Revolution will be televised: Seeing an uptick in interest outside Boston, the C’s play seven national TV games this year: Nov. 24 on TNT (at Hawks), Dec. 9 on ESPN (Bulls), Jan. 7 on TNT (at Bulls), Jan. 13 on ESPN (Pacers), Feb. 19 on ESPN (at Jazz), March 16 on ESPN (Thunder) and April 1 on ESPN (at Warriors).

Oh, Mexico: The Celtics will face Rajon Rondo and the Kings on Dec. 3 in the NBA’s third ever regular-season game in Mexico City. Somebody please get a picture of Kelly Olynyk in a sombrero.

Boston, you’re my home: Speaking of Rondo, he will play in Boston for the first time as a member of the Kings on Super Bowl Sunday. Likewise, Kevin Garnett makes one trip to the Garden as a member of the Timberwolves on Dec. 21, and then Clippers Doc Rivers and Paul Pierce come to town on Feb. 10. Brandan Wright, of course, makes his long-awaited return as a member of the Grizzlies on March 9.

West Coast represent: The Celtics have just two road trips longer than three games. Their annual West Coast trip is March 26 to April 3, traveling through Phoenix, L.A. (Clippers), Portland, Oakland (Warriors) and back to L.A. (Lakers). Their longest home stand is shortly before that trip, as they host the Bucks, Heat, Jazz, Blazers and Knicks from Feb. 25 to March 4. That should help offset the mileage on that jet between Nov. 29 and Dec. 7, when they visit Orlando, Miami, Mexico City (Kings), San Antonio and New Orleans.

This is the end: Following the extended All-Star break from Feb. 11-18, the Celtics have a brutal end of the season. Seriously, look at their final 24 games: Bucks, Heat, Jazz, Blazers, Knicks, at Cavaliers, Grizzlies, Rockets, at Pacers, Thunder, at Raptors, at 76ers, Magic, Raptors, at Suns, at Clippers, at Blazers, at Warriors, at Lakers, Pelicans, Bucks, at Hawks, Hornets and Heat. Those last nine games, in particular, could mean the difference between a playoff seed and the lottery.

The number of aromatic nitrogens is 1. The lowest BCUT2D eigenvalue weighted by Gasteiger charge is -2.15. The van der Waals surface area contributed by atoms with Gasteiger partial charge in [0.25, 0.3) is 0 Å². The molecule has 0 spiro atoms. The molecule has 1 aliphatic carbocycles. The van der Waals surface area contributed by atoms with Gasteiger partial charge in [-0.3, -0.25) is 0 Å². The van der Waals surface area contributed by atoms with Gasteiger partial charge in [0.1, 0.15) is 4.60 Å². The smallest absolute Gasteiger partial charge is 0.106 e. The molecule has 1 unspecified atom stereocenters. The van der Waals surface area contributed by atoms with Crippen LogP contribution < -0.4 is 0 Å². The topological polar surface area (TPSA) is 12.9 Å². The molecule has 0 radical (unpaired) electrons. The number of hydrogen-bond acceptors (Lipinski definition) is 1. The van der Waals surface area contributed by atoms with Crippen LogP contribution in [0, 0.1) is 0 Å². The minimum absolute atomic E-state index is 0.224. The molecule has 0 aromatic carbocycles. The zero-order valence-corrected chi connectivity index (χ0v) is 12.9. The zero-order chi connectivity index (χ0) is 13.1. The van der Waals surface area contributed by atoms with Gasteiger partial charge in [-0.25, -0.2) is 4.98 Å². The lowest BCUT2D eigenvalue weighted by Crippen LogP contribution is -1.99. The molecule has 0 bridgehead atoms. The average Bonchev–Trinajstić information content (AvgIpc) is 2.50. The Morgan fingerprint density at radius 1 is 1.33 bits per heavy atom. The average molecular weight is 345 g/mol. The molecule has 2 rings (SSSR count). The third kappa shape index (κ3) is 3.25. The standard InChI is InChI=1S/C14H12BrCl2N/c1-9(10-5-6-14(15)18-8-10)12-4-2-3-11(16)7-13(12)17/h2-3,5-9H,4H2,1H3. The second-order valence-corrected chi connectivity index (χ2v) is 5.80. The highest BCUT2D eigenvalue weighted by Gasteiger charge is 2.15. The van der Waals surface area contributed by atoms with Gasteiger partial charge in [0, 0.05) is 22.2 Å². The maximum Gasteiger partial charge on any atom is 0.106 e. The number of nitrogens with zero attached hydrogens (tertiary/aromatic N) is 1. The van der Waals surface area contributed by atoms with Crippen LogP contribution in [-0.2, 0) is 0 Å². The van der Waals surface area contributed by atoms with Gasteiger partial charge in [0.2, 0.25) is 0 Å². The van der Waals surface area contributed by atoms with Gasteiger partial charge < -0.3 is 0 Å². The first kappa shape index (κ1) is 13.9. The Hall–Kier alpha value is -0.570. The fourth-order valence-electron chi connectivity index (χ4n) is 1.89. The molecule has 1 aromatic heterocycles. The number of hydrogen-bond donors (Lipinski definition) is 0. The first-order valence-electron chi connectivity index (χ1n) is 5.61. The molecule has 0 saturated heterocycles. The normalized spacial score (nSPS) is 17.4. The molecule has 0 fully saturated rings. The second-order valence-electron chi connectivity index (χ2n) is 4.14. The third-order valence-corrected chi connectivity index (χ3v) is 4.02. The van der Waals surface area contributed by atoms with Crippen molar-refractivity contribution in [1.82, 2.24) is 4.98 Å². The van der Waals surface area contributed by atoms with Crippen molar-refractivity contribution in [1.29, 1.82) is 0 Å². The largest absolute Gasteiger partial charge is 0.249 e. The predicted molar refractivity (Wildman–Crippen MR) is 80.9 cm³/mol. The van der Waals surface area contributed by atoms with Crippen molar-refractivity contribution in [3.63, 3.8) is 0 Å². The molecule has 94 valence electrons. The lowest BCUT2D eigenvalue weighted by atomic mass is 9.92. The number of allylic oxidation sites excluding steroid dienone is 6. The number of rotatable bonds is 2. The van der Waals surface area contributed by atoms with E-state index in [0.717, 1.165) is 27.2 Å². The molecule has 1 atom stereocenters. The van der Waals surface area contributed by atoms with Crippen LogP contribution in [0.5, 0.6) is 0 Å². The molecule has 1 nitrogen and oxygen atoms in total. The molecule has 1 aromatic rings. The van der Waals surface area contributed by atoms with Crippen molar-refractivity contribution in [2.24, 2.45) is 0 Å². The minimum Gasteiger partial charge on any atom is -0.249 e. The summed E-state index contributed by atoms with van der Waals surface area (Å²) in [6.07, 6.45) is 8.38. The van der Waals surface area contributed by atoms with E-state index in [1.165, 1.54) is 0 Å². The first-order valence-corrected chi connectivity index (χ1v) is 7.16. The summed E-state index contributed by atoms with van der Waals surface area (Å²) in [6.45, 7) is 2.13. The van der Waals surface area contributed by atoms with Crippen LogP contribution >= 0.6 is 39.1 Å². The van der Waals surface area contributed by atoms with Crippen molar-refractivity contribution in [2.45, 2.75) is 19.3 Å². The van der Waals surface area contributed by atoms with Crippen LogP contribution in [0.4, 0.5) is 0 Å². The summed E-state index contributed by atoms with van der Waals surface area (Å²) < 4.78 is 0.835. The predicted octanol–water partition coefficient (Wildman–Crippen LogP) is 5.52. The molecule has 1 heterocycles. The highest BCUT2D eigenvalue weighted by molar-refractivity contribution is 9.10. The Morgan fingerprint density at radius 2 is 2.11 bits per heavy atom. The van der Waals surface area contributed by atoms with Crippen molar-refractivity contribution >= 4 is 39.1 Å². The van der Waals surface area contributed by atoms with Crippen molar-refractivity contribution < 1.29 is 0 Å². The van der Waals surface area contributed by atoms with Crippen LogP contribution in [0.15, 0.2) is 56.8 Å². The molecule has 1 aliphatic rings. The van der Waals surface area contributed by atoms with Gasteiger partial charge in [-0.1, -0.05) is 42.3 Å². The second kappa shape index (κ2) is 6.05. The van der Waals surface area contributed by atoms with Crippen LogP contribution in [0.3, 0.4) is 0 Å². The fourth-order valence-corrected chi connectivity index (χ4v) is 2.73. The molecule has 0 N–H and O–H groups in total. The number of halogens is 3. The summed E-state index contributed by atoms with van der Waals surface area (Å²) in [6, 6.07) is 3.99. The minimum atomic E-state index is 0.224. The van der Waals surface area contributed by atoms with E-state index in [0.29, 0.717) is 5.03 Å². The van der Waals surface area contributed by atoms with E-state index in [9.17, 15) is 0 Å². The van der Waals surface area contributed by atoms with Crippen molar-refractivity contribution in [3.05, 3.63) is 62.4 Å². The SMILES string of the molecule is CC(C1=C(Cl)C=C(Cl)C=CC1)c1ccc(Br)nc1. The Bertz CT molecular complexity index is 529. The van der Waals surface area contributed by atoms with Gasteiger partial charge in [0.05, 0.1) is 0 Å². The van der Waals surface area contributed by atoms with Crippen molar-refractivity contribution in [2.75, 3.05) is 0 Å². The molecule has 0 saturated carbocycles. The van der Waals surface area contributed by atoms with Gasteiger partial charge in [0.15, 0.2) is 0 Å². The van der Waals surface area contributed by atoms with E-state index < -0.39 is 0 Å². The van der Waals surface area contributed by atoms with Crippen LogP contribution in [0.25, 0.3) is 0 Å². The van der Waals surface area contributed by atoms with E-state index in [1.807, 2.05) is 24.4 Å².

Blog Author: 
Ben Rohrbach

The Celtics released their full schedule for the 2015-16 NBA season. Enjoy.

Wed., Oct. 28: Philadelphia, 7:30 p.m.
Fri., Oct. 30: Toronto, 7:30 p.m.
Sun., Nov. 1: San Antonio, 3:30 p.m.
Wed., Nov. 4: at Indiana, 7 p.m.
Fri., Nov. 6: Washington, 7:30 p.m.
Tue., Nov. 10: at Milwaukee, 7 p.m.
Wed., Nov. 11: Indiana, 7:30 p.m.
Fri., Nov. 13: Atlanta, 7:30 p.m.
Sun., Nov. 15: at Oklahoma City, 6 p.m.
Mon., Nov. 16: at Houston, 7 p.m.
Wed., Nov. 18: Dallas, 7:30 p.m.
Fri., Nov. 20: Brooklyn, 7:30 p.m.
Sun., Nov. 22: at Brooklyn, 6 p.m.
Tue., Nov. 24: at Atlanta, 8 p.m., TNT
Wed., Nov. 25: Philadelphia, 7:30 p.m.
Fri., Nov. 27: Washington, 7:30 p.m.
Sun., Nov. 29: at Orlando, 6 p.m.
Mon., Nov. 30: at Miami, 7:30 p.m.

Thu., Dec. 3: at Sacramento, 9 p.m. (in Mexico City)
Sat., Dec. 5: at San Antonio, 7:30 p.m.
Mon., Dec. 7: at New Orleans, 7 p.m.
Wed., Dec. 9: Chicago, 7 p.m., ESPN
Fri., Dec. 11: Golden State, 7:30 p.m.
Sat., Dec. 12: at Charlotte, 7 p.m.
Tue., Dec. 15: Cleveland, 7:30 p.m.
Wed., Dec. 16: at Detroit, 7:30 p.m.
Fri., Dec. 18: Atlanta, 7:30 p.m.
Mon., Dec. 21: Minnesota, 7:30 p.m.
Wed., Dec. 23: at Charlotte, 7 p.m.